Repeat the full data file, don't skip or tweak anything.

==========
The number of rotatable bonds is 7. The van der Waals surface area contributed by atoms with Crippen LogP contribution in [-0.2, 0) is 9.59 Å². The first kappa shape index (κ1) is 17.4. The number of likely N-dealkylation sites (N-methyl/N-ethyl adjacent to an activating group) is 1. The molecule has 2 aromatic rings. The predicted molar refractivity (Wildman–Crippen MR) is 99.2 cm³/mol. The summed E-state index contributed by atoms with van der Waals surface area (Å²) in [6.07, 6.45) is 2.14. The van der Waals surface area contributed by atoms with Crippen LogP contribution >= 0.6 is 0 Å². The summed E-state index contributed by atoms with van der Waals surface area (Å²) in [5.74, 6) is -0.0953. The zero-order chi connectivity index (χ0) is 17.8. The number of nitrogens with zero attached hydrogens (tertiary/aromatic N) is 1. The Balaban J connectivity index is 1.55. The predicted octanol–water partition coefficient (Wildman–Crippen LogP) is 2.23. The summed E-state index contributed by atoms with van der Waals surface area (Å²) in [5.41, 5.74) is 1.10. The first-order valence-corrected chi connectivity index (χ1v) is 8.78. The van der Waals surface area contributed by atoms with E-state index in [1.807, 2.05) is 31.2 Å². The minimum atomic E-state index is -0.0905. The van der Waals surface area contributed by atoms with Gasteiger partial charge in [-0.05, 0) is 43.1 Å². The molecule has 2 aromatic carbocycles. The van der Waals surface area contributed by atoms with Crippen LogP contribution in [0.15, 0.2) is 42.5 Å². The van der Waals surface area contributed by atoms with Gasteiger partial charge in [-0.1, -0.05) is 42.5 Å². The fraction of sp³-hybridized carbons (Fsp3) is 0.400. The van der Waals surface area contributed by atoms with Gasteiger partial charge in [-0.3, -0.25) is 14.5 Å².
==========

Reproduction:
The number of rotatable bonds is 7. The van der Waals surface area contributed by atoms with Crippen LogP contribution in [-0.2, 0) is 9.59 Å². The first kappa shape index (κ1) is 17.4. The number of likely N-dealkylation sites (N-methyl/N-ethyl adjacent to an activating group) is 1. The molecule has 2 aromatic rings. The predicted molar refractivity (Wildman–Crippen MR) is 99.2 cm³/mol. The summed E-state index contributed by atoms with van der Waals surface area (Å²) in [6.07, 6.45) is 2.14. The van der Waals surface area contributed by atoms with Crippen LogP contribution >= 0.6 is 0 Å². The summed E-state index contributed by atoms with van der Waals surface area (Å²) in [5.74, 6) is -0.0953. The zero-order chi connectivity index (χ0) is 17.8. The number of nitrogens with zero attached hydrogens (tertiary/aromatic N) is 1. The Balaban J connectivity index is 1.55. The predicted octanol–water partition coefficient (Wildman–Crippen LogP) is 2.23. The summed E-state index contributed by atoms with van der Waals surface area (Å²) in [5.41, 5.74) is 1.10. The first-order valence-corrected chi connectivity index (χ1v) is 8.78. The van der Waals surface area contributed by atoms with E-state index in [1.807, 2.05) is 31.2 Å². The minimum atomic E-state index is -0.0905. The van der Waals surface area contributed by atoms with Gasteiger partial charge in [-0.05, 0) is 43.1 Å². The molecule has 2 aromatic carbocycles. The van der Waals surface area contributed by atoms with Crippen LogP contribution in [0.15, 0.2) is 42.5 Å². The van der Waals surface area contributed by atoms with Gasteiger partial charge in [-0.1, -0.05) is 42.5 Å². The fraction of sp³-hybridized carbons (Fsp3) is 0.400. The van der Waals surface area contributed by atoms with Gasteiger partial charge in [-0.3, -0.25) is 14.5 Å².